Another comparison shed light on “The nature of Accidents” viewed from a social and cultural history perspective. PETER ITZEN (Freiburg) compared traffic accidents over time, with one example of a carriage accident from the late 19th century and another one from the 1930s when a brake failure caused a lorry accident with several injured persons. In both cases the responsibility of the driver was a point of discussion. The comparison revealed changes in the perception of accidents and a reduced acceptance of risk. In the course of this development, the role of the state changed as people demanded reactions and a new regulative system evolved. Similar to Nils Kessel, Peter Itzen also framed accidents as exceptions and as violations against a perceived normality, which in itself also changed over time.
The “need to regulate traffic [and the] influence of car accidents in the rise of regulatory law” was discussed by PATRICIA FARALDO CABANA (Freiburg/Brisbane) from a legal history point of view. Although a concept of “accidents” was missing in law due to their definition as random and unpredictable, a growing number of car accidents in the first quarter of the 20th century caused a need for regulation. In Great Britain, the widespread car ownership and the use of criminal law to control motor vehicles led to a collapse of criminal courts. As a consequence, most traffic offences were no longer considered subject to punishment (criminal law), but to regulation (administrative law).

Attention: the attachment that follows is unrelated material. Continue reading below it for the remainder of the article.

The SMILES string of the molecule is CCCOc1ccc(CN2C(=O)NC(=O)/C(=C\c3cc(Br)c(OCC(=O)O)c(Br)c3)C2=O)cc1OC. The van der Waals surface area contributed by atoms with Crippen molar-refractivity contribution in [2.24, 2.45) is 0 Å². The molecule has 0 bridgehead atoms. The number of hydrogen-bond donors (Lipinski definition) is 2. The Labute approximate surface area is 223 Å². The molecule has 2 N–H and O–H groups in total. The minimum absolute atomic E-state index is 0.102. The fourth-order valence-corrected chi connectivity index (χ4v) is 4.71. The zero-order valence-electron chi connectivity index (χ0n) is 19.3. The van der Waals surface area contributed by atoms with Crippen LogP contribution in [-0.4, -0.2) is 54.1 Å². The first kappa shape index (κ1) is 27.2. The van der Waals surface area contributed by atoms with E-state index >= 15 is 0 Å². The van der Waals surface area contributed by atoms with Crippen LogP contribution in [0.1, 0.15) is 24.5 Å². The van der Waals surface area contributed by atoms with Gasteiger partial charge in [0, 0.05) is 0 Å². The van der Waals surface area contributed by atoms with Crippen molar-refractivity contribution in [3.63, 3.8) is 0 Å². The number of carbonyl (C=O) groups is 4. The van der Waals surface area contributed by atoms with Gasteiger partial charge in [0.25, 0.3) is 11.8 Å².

Traffic regulation and social implications were also central in the keynote lecture of BILL LUCKIN’s (Bolton/Manchester) entitled “Before the State: Highways, Communities and the Law in Nineteenth Century Britain”. With examples of traffic accidents due to drunk driving with carriages, he pled for a more detailed examination of the role and situation of accident victims in history. He stressed how differently the moment of the accident itself was received by survivor, perpetrators and witnesses. Depending on their social status, their account could significantly influence the sentence. The social situation also played a role in the treatment of the victims at the accident scene: The treatment of accident victims depended heavily on whether there was a doctor nearby who was not busy treating one of his wealthier patients.
The creation of emergency rescue services was then subject of two other contributions. FRÉDÉRIC VAGNERON (Zurich) presented the early beginnings of municipal emergency ambulances and rescue services from the 1880s up to 1914. Following his line of argumentation, it was not a new conceptualization of emergency, not a new medicalization, or a new type of accident that these initiatives responded to, but a social demand stimulated by several different kinds of “accidents of modern life”. In Paris initiatives had started to run ambulances against contagious diseases like cholera and smallpox in the 1880s. In the case of Paris, Frédéric Vagneron identified three phases of early emergency provision: the time of initiatives (1880-1890), the time of coexistence (1888-1894) with its three different ambulance systems, and the time after the reorganization of the municipal ambulance system in 1907.
A later phase of the development of emergency systems was addressed by CHARLES-ANTOINE WANECQ (Paris). Between 1956 and 1979 road accidents were understood as a “neglected epidemic”. As a reaction to the number of accidents and fatalities which increased with mass motorization, the French state responded early with a series of surveys to identify needs. They were however conducted without an elaborate plan on how to use the results and little financial means to implement any action. It was not until the 1970s that measures were taken in France. Eventually, first aid stations, emergency call posts, ambulances, and the emergency number “15” were introduced.